The most used energy sources are natural gas, electricity, remote heating (from the combined heat and power plant), wood biomass, extra light fuel oil and other petroleum products and, to a lesser extent, solar energy.
The energy sources used for boilers and water heaters are fossil fuels: natural gas, liquefied petroleum gas, fuel oils (most often extra light fuel oil), and renewable fuel: wood biomass (logs, pellets, chips).
Heating can be by hot water or airborne. It means that the medium supplied to the space we heat is warm water (by hot water) or warm air (airborne).
Heating/cooling devices are used to transfer energy to the space, and in the hot water system, there are radiators, floor (wall, ceiling) heating and fan coil units. In an air system, warm air comes out of the duct through grilles, ceiling diffusers, diffusers, air valves, etc.
Remote heating implies the preparation of heat energy (heated water or steam) in a central place for the needs of several users, and the prepared heat energy is distributed through insulated pipelines leading underground to thermal stations in each of the buildings connected to the system.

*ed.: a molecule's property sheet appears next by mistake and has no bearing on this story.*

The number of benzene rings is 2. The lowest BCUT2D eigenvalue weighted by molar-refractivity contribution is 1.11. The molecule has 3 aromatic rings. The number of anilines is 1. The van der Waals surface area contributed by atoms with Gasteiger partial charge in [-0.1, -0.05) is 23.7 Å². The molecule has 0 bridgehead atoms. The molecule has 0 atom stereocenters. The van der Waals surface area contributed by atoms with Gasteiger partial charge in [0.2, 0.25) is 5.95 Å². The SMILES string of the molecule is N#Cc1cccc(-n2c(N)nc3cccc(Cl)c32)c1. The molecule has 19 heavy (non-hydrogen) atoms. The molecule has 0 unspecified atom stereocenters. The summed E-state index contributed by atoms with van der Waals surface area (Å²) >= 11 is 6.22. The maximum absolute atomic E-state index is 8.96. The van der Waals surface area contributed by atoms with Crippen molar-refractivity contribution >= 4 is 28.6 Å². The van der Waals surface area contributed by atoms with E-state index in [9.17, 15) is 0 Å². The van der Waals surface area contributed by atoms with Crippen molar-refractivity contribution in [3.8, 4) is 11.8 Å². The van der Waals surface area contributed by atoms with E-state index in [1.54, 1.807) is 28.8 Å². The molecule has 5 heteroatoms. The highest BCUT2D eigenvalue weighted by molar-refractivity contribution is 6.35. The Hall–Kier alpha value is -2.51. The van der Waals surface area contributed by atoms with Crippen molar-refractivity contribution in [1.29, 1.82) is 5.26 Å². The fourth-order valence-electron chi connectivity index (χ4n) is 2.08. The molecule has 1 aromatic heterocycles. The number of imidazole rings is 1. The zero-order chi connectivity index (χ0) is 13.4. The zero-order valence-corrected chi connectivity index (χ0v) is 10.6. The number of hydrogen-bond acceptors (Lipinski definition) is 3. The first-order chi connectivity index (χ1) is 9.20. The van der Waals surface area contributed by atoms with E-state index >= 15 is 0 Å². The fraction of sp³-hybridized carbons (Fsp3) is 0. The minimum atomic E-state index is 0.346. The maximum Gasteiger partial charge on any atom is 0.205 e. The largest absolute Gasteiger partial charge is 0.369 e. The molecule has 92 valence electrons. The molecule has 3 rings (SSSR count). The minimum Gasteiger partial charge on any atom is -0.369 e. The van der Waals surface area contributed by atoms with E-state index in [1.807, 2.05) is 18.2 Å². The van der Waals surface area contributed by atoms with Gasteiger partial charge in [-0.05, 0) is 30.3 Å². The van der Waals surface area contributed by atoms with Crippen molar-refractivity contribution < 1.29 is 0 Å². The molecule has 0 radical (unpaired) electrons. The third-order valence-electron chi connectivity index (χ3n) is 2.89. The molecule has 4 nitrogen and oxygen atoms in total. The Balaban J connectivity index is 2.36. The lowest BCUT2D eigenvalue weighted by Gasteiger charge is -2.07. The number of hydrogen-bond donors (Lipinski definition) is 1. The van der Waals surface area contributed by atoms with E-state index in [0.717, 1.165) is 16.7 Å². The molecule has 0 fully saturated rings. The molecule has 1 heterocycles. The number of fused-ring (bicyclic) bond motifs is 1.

The heat pump’s operation is based on harnessing the heat from the ambient air, water or land, which are considered renewable energy sources. This means that heat pumps are not classified as heat generators because they do not produce thermal energy, but thermal energy is provided by transferring energy from a lower to a higher temperature level. Pumps can be used for heating only, for cooling only, or for heating and cooling (reversible pumps).
The heat pump system can be designed as direct or indirect.
The direct system is also called a direct expansion system, or air-to-air heat pump, widely known as split, multi split and VRV devices. The working substance between the internal and external units is freon.
In the indirect system, the refrigerant also circulates in a closed circuit, but transfers energy to the heating or cooling water, which then transfers energy to the room. Water is an energy carrier, and therefore we call this system indirect. Pumps used in indirect systems, divided according to the condenser waste heat removal method, are AIR-WATER, WATER-WATER or GEOTHERMAL pumps.
For the needs of domestic hot water (DHW) preparation we usually use a solution which is also used in the thermal energy preparation (boilers / water heaters, heat pump, remote heating), and increasingly with solar collectors, which are also renewable energy sources, thus reducing primary energy.
Venting or ventilation means the supply of fresh external air and a discharge of room exhaust air to ensure enough fresh air in the space. We determine the required amount of air based on the type and purpose of the space, and the usage regime. In family houses and apartments, it is customary to ventilate spaces that do not have access to fresh air through windows. The amount of fresh air depends on the purpose of the space and is expressed over the number of air volumes in the space that is replaced in one hour, or the amount of air per person.